Tag Archives: metal


In a matter of a week, my life has completely transformed. I am now a resident of the “big” city, Gaborone. Grocery stores are mere walks away, restaurants and movie theatres abound (sort of), and I can often find access to good internet.

I said my farewells to Rakops a little over a week ago. Some of it was sentimental, and I was surprised to see some misty eyes during my departure. I think that the impact I had in the village will be remembered, and that gives me warm feelings. To be honest, I have been so excited to start the next chapter of my service that I don’t think I have fully processed the end of my village life.

There will always be a lot of struggle associated with that place for me, both environmental and interpersonal, but the end was quite positive. In the last week at my site I learned that the US Embassy Self-Help Fund approved the grant I wrote for my NGO! It is among my greatest accomplishments of Peace Corps. Rightfully so, as the process was grueling beyond any other project – it took my entire 2 years to transfer the land title into my organization’s name, and about a year between our first submission of the grant to the final approval. Luckily I will still be in the country and might get to see some version of the final product.

I also had visitors for my farewell party! I love having people see where I lived in the bush – it’s hard to appreciate that rustic lifestyle unless you live it.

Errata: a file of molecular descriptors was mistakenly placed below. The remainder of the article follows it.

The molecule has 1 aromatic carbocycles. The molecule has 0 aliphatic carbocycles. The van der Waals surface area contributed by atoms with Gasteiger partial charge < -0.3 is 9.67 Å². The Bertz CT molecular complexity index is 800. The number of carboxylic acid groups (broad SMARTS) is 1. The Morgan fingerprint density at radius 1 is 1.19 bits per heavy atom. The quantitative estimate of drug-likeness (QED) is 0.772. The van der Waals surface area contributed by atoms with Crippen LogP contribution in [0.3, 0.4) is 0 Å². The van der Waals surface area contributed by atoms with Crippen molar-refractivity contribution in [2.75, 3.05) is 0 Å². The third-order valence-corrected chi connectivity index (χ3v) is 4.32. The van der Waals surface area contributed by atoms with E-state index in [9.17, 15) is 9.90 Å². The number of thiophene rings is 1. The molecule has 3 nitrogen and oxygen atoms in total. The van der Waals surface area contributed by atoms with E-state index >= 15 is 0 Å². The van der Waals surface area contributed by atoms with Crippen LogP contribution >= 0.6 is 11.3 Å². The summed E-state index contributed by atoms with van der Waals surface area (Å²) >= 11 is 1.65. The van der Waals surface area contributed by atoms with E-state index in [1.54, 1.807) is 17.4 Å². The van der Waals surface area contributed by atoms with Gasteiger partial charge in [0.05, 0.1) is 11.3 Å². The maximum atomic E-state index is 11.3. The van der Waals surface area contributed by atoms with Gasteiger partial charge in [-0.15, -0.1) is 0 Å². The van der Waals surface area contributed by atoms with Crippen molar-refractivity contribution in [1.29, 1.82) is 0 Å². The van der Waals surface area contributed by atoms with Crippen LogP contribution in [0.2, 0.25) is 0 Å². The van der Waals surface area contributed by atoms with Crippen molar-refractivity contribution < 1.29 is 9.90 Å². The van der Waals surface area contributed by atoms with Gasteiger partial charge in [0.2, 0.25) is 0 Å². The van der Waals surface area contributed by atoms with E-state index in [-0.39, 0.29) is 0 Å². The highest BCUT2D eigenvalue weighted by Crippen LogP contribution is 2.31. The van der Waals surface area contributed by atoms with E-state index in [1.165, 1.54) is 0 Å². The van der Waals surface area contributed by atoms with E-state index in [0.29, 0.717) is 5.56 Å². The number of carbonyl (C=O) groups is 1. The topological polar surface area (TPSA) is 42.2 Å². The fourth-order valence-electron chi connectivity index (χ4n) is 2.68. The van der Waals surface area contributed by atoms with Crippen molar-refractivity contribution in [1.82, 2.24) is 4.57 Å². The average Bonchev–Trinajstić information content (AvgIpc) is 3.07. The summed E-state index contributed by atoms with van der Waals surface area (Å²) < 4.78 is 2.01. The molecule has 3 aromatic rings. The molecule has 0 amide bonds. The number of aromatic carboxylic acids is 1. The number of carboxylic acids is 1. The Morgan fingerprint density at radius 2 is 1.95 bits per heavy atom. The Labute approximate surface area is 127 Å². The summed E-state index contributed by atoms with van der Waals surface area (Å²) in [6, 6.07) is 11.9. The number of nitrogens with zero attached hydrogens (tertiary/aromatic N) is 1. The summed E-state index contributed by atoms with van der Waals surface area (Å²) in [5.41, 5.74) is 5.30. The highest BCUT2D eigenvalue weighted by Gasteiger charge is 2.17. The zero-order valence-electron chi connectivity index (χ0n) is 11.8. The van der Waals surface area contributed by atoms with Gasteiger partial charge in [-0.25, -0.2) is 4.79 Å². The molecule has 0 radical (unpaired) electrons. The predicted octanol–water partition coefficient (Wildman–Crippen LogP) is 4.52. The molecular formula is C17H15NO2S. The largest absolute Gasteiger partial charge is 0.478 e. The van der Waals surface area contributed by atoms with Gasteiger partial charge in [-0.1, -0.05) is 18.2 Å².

Enjoying my last weekend in the ‘Kops with friends – my house in the background

Since I have moved, I have been busy settling in. I finally found a place to live – I’ll be sharing a nice-sized flat in the city with my good friend and fellow extendee, Tija. Shared housing is an uncommon practice in PC Botswana, but they see the benefits: saved cost (for us and Peace Corps) and improved safety. Plus we’ll have fun. Hopefully I’ll get to move in this week, because I start work with CDC on Monday!

My weekend will feature a triumphant return to the annual Overthrust Winter Metal Fest in Ghanzi. This is one of the most unique sub-cultural experiences I have had in Botswana, indeed, anywhere. It’s weird. It’s raucous, fun, and there are cowboys. Here’s a picture from last year:


A gentleman, who made this vest himself, let me wear it for a photo op


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